Although the existing IS meets Nexus’s administrative needs, the ongoing daily communication problems and the difficulties of scheduling and running online meetings need to be addressed. Deane thinks Nexus needs its own app so that database updates can be done by anyone at any time and he has contacted your workplace, IT Foundry, to enquire further. You have been allocated the task of systems planning for the development of an app for Nexus.
Also, although they are very talented, experienced and respected in their fields, the entire Nexus team are inexperienced in systems analysis and design. They are confident you will come up with relevant ideas, they anticipate your suggestions and they expect you to catalyse and drive all technical aspects of the project. These clients are very much open to suggestion.
As you have never worked in this field before, you begin by reading about film distribution on Wikipedia. Then, you move forward with systems planning.
Recall: you can make assumptions in this assignment (as noted in the instructions above). Also, you can use the course forum if you have any questions.
  1. Develop a business profile for Nexus Distribution. The profile must include mission, functions, how the app will be organised, products, services and customers.
Put your answer here.
  1. List four of Nexus’s business processes. Aim to identify business processes that are related to the proposed Nexus app.
Put your answer here.
  1. Draw models for two of the business processes listed above, including events, processes and results. Examples are available on p10 and p11 of Tilley & Rosenblatt (2017).
Put your answer here.
Next, you define the project’s scope and constraints.
  1. Write must do, should do, could do and won’t do lists for the Nexus project.
Put your answer here.
  1. Write a scope statement for the Nexus project.
Put your answer here.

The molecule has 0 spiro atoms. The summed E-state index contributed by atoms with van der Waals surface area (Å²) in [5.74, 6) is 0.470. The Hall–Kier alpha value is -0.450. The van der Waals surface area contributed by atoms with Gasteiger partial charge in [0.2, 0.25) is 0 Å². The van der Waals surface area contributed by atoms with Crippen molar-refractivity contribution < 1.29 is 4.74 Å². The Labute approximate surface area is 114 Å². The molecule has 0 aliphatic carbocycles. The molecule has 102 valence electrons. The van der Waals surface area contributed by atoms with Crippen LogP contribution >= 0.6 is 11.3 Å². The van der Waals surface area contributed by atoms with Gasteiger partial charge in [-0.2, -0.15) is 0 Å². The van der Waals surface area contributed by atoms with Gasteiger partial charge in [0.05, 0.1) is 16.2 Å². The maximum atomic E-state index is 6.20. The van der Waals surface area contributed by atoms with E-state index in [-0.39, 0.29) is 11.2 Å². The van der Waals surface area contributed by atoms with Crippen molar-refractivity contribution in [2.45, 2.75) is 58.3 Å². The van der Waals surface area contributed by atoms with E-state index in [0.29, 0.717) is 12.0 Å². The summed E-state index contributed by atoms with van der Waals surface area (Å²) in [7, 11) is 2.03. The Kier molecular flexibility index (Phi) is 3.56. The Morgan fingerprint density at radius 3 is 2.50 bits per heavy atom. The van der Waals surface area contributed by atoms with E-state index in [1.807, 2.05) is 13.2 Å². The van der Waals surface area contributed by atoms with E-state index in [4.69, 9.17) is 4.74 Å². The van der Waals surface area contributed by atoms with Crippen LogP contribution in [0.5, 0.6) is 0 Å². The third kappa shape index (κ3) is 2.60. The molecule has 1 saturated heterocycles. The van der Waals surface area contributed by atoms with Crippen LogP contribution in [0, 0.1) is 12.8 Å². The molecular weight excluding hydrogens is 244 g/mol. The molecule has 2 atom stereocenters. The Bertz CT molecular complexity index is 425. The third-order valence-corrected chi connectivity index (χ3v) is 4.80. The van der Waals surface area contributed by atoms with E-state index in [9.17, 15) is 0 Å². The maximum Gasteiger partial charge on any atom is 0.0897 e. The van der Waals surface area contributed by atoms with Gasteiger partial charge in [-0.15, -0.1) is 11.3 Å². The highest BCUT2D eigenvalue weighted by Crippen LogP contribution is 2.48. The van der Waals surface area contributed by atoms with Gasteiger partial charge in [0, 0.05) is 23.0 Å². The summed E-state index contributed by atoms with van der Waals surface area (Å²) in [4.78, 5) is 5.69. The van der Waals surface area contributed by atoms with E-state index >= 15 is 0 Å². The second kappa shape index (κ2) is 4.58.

1. Prepare a constraints map for the Nexus project. There is an example of a constraints map on p60 of Tilley & Rosenblatt (2017).
Put your answer here.
You prepare for fact-finding.
  1. What approaches to fact-finding will you adopt for the Nexus project? Why?
Put your answer here.
The next step is to evaluate the project’s feasibility.
  1. List four questions that will enable you to investigate the feasibility of the Nexus project.
Put your answer here.
  1. List two tangible and two intangible benefits of the planned Nexus app.
Put your answer here.
Next, you make time and cost estimates for requirements modelling tasks.
  1. Section 4.2.1 of Tilley & Rosenblatt (2017) lists various systems analysis tasks. Which of these tasks are likely to be applicable to the Nexus project? Why?
Put your answer here.
  1. In your previous answer, you stated which requirements modelling tasks are applicable to the Nexus project. Estimate the time required to complete each task and estimate the time required to create system models.
Put your answer here.
  1. IT Foundry costs your services at $80 per hour. Derive a cost estimate from your time estimates in the previous question.
Put your answer here.
Finally, you present your findings to your manager and to Nexus. Your manager and clients have requested a 15-minute meeting.
  1. Preparefor this meeting. Identify and list the four most important discussion topics.
Put your answer here.

Ethical analysis

Through your work analysing Nexus’s data requirements, you become aware of some unusual entertainment expenses on Elizabeth’s account. While she may have incurred these expenses legitimately, there are no similar transactions in Louise’s account. You are fully aware that Elizabeth and Louise regularly entertain potential clients and you are aware that this is an important method of developing clientele and industry knowledge. You are also aware that Elizabeth and Louise drive the Nexus business processes, creating business opportunities and building good-will for Nexus. However, these transactions are unusual and, according to your personal moral points of reference, sensitive. You are undecided as to whether you should inform anyone, and if so, who.
Analyse this scenario by responding the following questions. These questions encourage you to apply the stages of the ethical decision-making process described in O’Boyle (2002). This reading can be located on the course web site. Do not overlook the ‘Why?’ questions as these support the development of your certitude.
  1. Stage 1, perception. Identify all ethical issues suggested by the scenario above.